During November, Anna Goulding and Daniele Carrieri have been busy interviewing a sample of those who volunteered to be interviewed. Thank you to all of those who have taken part. There are still some more to do – and if you have an invitation you have not yet responded to there will still be time – but December will be largely devoted to analysis.
There are already some very interesting findings emerging, and we look forward to sharing this in our final report next year.
Some of our early findings have been included in the GMC’s State of Medical Education and Practice (SoMEP) 2020. SoMEP is an annual report which reviews trends across medicine. This year it is obviously dominated by COVID-19, and we are pleased our research contributes to understanding of the FiY1 response.
The key points from these interim findings are:
– Graduates undertook FiY1 for a range of reasons, including a desire to help and put their skills into practice, and a pragmatic desire to earn money and do something during lockdown.
-Many graduates were unable to do FiY1 even though they would have liked to, due to logistical and communication issues.
– FiY1s worked in a range of settings, although most worked in clinical wards. A large number had worked in areas where there were COVID-19 patients, with around 30% working in COVID-specific clinical areas.
– F1s who had done an FiY1 post were more prepared for F1 than those who had not.
Full analysis will be in our final report in 2021. You can read SoMEP 2020 here.
One of our key objectives in this study has been to understand how working as an FIY1 and F1 during the pandemic affects wellbeing. This strand links to other work being undertaken by team members in Exeter. In this post, Daniele Carrieri describes that work.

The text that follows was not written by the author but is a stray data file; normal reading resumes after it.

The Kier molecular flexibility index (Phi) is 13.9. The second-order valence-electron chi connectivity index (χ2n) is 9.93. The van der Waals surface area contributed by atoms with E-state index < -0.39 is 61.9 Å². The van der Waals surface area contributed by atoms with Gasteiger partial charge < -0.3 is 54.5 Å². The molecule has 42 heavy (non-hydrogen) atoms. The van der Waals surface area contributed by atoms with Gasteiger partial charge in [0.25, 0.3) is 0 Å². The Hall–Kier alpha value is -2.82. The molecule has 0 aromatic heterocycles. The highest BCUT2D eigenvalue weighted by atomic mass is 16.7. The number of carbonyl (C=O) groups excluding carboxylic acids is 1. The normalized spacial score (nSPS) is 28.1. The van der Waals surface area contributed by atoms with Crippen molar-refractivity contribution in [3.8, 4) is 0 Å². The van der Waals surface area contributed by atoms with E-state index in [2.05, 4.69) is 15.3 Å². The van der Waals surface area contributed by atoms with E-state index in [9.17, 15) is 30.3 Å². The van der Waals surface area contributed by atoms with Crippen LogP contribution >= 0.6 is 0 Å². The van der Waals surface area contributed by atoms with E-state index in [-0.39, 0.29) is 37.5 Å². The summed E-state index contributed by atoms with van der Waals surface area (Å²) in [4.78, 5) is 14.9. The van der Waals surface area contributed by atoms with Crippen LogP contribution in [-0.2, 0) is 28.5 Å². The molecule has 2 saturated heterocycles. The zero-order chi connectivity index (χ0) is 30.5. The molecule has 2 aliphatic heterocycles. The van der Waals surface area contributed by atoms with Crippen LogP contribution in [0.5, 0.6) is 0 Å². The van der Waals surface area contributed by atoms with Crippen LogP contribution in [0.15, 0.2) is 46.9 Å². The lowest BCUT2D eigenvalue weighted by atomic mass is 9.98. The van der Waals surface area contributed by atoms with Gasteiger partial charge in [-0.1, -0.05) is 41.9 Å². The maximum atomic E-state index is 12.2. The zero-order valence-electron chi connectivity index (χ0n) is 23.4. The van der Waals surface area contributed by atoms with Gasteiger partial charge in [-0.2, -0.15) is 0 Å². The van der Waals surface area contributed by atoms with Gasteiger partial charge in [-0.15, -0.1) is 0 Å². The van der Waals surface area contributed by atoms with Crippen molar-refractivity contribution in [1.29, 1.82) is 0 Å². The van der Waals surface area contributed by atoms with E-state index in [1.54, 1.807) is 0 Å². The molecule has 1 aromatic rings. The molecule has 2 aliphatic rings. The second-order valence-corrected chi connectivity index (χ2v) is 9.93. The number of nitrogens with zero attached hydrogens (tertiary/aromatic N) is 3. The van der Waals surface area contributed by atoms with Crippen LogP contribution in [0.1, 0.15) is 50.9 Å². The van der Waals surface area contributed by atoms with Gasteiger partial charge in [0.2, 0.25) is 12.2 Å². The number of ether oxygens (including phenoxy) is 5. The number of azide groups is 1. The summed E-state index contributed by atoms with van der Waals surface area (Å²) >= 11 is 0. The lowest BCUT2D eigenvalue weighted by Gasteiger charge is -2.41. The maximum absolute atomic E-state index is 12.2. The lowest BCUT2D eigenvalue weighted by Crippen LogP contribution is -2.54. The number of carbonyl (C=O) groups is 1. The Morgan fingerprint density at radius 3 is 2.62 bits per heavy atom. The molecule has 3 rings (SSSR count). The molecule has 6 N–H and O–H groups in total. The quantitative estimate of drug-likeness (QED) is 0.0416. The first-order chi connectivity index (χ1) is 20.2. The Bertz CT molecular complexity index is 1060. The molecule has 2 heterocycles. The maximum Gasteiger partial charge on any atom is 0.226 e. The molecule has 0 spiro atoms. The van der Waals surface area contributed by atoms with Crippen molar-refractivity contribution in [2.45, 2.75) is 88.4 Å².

Before the COVID-19 pandemic, stress levels amongst doctors were already incredibly high. As this pandemic unfolds, and as clinical work and training is changing beyond recognition in so many ways, tackling mental ill-health in doctors and medical students is ever more relevant. The growing pressures, uncertainty, demands and challenges of a doctor’s work environment can lead to high levels of stress, anxiety, depression, suicidal feelings, and to broader organisational issues including recruitment and retention of clinical workforce.
The Care Under Pressure project team undertook a review of the large body of existing literature on interventions, support and advice on treatment for doctors and synthesized it to take in to account factors such as individual, organizational, social and cultural; an approach not considered in existing interventions and initiatives.
The team also drew on the perspectives of a range of stakeholders such as patient representatives, clinicians, doctors in training, medical educators and academics to gain a rounded view on how to develop strategies to effectively tackle mental ill-health and its impacts.
Feelings of isolation and ill-preparedness for difficult situations were key causes of mental ill-health amongst doctors. A sense of belonging to a team and to a profession and receiving and giving mutual support were key to promoting well-being at work. Experiencing feelings of trust in work colleagues and individuals’ organizations alongside the support of balanced feedback were also found to be key aspects of positive work cultures. These findings were used to produce a report offering guidance and recommendations to policy makers and organization leaders involved in the design of interventions as well as contributing to the development of new approaches to the research of doctors’ mental health. The Care Under Pressure project was undertaken pre-COVID-19. However, the high-level evidence-based principles are transferrable to the current context.
To support and bring to life the project findings and recommendations the team collaborated with artists and film makers to produce cartoons, a short film, and an animation (see an example of cartoon below).
Care Under Pressure is funded by the by the National Institute for Health Research (NIHR) HS&DR (project number 16/53/12). For more information, please visit http://sites.exeter.ac.uk/cup/